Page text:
The climate in Antarctica is influenced by factors beyond the continent, including storms and monsoons in tropical oceans, wind, and atmospheric conditions. NOAA summarized regional variability and overall trends below:
West Antarctica: A 2013 study reported a temperature increase of 4.3 (± 2.2) degrees Fahrenheit between 1958 and 2010. A 2014 study that reconstructed Antarctic near-surface monthly mean temperatures from 1958 to 2012 concluded that annual temperatures rose 0.40 (± 0.22) degrees Fahrenheit per decade across West Antarctica, and 0.59 (± 0.3) degrees Fahrenheit per decade across the Antarctic Peninsula.
East Antarctica: Higher elevations in this region make it more difficult to assess temperature trends. The above 2014 study concluded that temperatures rose by 0.11 (± 0.16) degrees Fahrenheit per decade between 1958 and 2012, but the trend was not statistically significant. East Antarctica's Amundsen-Scott Station at the South Pole saw cooling temperatures in the recent decade.
Antarctic Peninsula: Lower in elevation and closer to the equator, this region has "experienced rapid temperature increases for several decades in the twentieth century. Then, in the late 1990s, temperature increases slowed, and since 2000, the Peninsula has actually cooled." Cooling here is likely due to natural variability and trends in Pacific Ocean temperatures, according to a 2016 study.
External processes that influence Antarctic climate are "linked to the observed warming of West Antarctica in the late 20th century," wrote the British Antarctic Survey in 2022, adding that:
The mean annual temperature of the Antarctic Peninsula rose by up to 3.2°C in the second half of the 20th century contributing to the collapse of some of the smaller ice shelves...
There is clear evidence for climate change from many sources including: globally averaged air and ocean temperatures, reductions in the size of most glaciers, acidification of the oceans and sea-level rise caused by thermal expansion and ice melt.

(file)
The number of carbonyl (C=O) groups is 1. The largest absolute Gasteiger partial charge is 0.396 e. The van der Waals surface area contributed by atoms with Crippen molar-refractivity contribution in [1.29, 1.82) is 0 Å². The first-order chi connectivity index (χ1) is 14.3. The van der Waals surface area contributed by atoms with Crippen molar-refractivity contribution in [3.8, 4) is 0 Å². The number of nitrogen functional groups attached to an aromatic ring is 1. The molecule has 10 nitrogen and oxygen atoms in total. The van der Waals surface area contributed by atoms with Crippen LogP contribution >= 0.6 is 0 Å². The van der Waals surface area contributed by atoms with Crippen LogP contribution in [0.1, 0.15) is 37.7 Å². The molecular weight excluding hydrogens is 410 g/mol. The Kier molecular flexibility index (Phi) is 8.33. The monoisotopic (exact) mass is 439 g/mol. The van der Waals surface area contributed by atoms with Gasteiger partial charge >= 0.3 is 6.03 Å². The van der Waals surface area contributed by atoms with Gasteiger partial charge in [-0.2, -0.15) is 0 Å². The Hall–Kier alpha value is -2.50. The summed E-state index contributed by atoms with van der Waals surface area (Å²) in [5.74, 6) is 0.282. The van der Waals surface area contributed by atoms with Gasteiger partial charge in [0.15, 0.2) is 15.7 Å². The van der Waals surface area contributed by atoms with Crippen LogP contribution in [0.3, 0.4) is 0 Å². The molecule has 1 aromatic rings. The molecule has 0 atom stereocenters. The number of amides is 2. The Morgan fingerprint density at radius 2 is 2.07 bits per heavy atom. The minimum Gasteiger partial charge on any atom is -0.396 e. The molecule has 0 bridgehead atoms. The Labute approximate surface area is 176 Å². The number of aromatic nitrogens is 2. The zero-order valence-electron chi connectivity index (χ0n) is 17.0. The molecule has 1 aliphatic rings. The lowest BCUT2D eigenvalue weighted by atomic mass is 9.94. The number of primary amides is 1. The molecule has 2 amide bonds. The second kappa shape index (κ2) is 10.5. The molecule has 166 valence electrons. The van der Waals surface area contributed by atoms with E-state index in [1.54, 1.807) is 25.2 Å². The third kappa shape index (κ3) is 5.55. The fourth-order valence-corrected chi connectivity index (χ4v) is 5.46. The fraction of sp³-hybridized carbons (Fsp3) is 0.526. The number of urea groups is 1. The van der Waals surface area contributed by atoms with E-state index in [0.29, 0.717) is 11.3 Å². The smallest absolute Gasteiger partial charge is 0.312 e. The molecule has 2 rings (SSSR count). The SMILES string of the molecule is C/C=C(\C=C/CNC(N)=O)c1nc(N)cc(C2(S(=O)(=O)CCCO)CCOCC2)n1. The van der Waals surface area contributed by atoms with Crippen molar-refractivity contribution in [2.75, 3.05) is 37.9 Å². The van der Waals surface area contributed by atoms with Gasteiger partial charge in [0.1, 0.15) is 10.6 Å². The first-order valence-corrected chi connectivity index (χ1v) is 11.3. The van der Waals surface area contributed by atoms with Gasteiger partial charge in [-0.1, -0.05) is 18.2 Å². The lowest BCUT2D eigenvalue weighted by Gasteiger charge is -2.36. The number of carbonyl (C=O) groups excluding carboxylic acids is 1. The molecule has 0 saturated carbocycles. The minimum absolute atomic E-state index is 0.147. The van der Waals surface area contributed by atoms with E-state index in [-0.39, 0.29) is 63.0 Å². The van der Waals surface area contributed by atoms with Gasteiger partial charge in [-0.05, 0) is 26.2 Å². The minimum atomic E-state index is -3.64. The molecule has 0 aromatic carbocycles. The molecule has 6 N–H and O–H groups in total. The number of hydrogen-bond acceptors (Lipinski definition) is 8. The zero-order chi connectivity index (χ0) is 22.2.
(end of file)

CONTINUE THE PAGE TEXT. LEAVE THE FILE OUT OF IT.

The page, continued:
Unequivocal evidence has shown that since the start of the Industrial Revolution the amount of greenhouse gases entering the atmosphere has increased beyond that caused by natural events.
The present concentration of atmospheric carbon dioxide exceeds any value measured in ice cores covering the last 800,000 years.
In the latest State of the Environment report published in July 2022, Australian government leaders wrote that "climate change poses the greatest threat to Antarctica." The report authors concluded that "ice shelves are melting faster due to the warming of the upper ocean and lower atmosphere," stating:
Between 1992 and 2017, global warming caused the loss of almost 2700 gigatonnes (2700 billion tonnes) of ice from the Antarctic ice sheet -- including through the collapse of large ice shelves -- contributing about 8 mm to mean sea level rise. The speed of this ice loss has quadrupled since the end of the 20th century.
In 2019-20, for example, parts of coastal Antarctica, including at Australia's Casey research station, experienced a three-day heatwave, breaking minimum and maximum temperature records. Casey's highest maximum of 9.2°C, was 6.9°C higher than the mean maximum temperature for the station over the past 31 years.
Lead Stories has also reported that a collection of social media photos claiming to show "another world" below the ice of Antarctica were fake, that a 1958 Encyclopedia Americana entry on Antarctica did not prove that the Earth is flat, and that there are not "massive structures" located below Antarctica.